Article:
Birding at Long Forest

To: Birding-Aus <>
Subject: Birding at Long Forest
From: "Albert Vrielink" <>
Date: Fri, 23 Mar 2007 17:22:31 +1100
Hi All,

Despite the strong wind I had a rewarding day birding at Long Forest.
Inspired by the book 'Birds of the Long Forest - 1889-2005' I went to
enjoy the Mallee and other habitats close to Melbourne. Just after
sunrise I sat down along a dam in the Oldhouse block for a cuppa and a
dozen stunning Spotted Pardalotes joined in for a drink including 2
Fuscous Honeyeaters. Within minutes after I started walking I suprised
2 Speckled Warblers behind the second dam along Oldhouse track. Close
range views but not for long. Next was a walk around Canopus block.
Along Steep track the first birds were 2 Yellow-rumped Spotted
Pardalotes. Compared to the nominate race these Yellow-rumped looked
also slightly bigger. Does anyone else have the same experience?

At the bottom of Steep track close to Coimadai creek I found a Rufous
Fantail which is a rare sighting for Long Forest. Still, highlight of
the day should have been the 3 Chestnut-rumped Thornbill I saw at
Djerriwarrh block but I could not nail them 100%. I've seen a whitish
eye (not red but also not bright white; a bit like Western Thornbill),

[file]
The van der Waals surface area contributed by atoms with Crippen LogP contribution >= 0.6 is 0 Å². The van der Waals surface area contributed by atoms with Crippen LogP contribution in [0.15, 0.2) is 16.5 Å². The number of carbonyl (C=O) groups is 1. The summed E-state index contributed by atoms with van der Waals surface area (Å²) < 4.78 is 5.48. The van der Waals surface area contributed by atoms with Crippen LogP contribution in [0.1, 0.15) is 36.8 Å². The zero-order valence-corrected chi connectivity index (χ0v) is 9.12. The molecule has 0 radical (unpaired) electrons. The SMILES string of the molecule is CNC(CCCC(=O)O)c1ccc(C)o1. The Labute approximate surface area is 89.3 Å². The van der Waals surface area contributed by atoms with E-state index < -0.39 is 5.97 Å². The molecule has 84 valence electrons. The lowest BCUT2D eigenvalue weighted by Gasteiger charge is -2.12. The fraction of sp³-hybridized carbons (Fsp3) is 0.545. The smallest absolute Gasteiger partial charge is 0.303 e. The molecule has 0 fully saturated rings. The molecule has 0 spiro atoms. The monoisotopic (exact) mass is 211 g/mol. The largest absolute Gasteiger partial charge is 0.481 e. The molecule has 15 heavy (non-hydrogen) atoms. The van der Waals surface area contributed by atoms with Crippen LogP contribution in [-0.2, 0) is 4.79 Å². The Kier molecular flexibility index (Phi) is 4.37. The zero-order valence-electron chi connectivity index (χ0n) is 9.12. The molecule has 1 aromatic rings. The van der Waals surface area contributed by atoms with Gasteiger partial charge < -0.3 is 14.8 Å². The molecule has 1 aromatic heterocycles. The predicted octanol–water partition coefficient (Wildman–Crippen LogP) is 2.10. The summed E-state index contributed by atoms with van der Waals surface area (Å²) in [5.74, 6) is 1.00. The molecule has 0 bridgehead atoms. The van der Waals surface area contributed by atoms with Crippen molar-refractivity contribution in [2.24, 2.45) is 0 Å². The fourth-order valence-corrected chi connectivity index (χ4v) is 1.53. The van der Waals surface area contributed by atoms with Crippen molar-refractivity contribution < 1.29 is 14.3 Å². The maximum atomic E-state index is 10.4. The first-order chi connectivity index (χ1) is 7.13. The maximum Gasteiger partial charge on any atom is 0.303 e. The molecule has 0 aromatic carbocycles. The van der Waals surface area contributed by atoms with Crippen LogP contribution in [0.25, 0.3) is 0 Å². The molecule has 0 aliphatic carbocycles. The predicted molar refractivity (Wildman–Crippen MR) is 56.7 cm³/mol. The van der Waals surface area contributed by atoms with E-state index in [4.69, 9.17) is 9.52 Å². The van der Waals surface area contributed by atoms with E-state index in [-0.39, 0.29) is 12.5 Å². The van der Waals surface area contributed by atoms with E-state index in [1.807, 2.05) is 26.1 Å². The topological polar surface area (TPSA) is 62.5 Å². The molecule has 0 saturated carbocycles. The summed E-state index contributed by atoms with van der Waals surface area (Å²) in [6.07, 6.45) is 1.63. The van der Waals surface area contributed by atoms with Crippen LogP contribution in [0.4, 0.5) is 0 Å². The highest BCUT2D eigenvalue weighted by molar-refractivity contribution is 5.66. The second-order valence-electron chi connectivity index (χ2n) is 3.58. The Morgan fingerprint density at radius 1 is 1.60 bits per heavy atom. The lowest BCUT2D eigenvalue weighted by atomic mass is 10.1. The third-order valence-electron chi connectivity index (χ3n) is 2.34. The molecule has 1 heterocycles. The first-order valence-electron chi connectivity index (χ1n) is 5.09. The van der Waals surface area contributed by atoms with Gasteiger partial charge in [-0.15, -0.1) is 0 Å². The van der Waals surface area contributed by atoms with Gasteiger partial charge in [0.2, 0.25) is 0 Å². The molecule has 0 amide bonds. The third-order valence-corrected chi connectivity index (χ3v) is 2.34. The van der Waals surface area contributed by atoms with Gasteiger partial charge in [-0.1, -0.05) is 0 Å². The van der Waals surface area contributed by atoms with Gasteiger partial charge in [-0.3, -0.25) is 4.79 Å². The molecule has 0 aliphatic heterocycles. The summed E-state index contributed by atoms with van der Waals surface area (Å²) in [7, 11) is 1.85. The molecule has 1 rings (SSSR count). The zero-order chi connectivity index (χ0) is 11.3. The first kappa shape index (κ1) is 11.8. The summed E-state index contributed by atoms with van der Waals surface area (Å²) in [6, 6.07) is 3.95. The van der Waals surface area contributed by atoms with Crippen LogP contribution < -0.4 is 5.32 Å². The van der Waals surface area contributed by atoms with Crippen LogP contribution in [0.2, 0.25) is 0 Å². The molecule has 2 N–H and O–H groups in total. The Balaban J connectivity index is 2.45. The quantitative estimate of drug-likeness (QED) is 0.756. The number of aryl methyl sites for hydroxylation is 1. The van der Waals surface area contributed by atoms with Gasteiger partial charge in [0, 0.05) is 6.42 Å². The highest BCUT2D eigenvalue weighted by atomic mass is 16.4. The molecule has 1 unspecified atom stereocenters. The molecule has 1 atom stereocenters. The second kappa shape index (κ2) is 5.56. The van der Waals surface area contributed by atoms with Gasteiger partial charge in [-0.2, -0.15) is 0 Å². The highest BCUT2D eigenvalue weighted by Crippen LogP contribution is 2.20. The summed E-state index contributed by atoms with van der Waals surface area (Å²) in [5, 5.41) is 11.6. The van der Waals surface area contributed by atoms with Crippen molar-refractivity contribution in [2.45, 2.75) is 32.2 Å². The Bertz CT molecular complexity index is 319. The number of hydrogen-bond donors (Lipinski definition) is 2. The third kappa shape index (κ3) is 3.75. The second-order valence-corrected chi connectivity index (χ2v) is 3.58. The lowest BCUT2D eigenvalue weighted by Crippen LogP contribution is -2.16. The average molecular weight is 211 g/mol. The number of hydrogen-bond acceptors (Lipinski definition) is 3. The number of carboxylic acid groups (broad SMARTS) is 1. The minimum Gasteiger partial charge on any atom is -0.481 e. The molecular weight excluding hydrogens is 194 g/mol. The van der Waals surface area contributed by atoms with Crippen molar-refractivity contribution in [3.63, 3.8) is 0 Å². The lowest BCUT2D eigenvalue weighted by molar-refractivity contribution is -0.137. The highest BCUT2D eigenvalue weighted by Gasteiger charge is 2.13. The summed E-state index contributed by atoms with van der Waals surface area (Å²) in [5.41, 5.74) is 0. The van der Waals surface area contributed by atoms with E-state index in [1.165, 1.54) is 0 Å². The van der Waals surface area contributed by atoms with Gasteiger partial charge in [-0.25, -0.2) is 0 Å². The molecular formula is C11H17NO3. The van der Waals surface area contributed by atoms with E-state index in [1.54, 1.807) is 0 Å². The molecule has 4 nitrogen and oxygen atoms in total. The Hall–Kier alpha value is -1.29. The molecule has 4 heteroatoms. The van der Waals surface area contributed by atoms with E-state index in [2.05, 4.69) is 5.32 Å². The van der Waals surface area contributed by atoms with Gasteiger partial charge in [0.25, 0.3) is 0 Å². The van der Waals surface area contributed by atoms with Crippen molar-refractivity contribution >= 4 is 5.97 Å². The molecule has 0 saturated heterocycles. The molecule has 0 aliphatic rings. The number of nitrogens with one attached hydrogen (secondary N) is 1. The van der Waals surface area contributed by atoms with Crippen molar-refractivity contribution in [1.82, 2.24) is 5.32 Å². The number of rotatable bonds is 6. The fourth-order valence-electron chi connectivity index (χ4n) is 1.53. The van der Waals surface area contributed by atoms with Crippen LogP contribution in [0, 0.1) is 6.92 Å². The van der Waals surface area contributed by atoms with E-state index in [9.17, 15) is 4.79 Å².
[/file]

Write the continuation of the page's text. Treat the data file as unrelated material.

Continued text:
red rump, broad black tail with thin white tip (I saw them often
flying away from me; they always stayed low; foraging on the ground or
lower parts of the trees), no stripes on chin/chest but the birds
seemed a bit too warm in colour on their back and flanks. It wasn't
slaty-grey; more brownish with warm whitish flanks which confused me.
Where it Brown Thornbills after all? I don't think so if I take the
red rump and broad black tail into account. Idid follow them for appr.
10 minutes, may be more because I was aware of the fact that I was
onto something special. I'm familiar with Brown Thornbills which were
also around. They were even warmer brown, foraging slightly higher;
were in different groups and did not mix with what I call
Chestnut-rumped Thornbills. Unfortunately I'm not sure what sound they
made. If anyone can shed some light on this case/birds, please email
me. What does a juvenile look like?

Anyway other nice species were Varied Sittella, Fuscous &
Yellow-tufted Honeyeater, Brown Treecreeper and lots more.

Albert Vrielink

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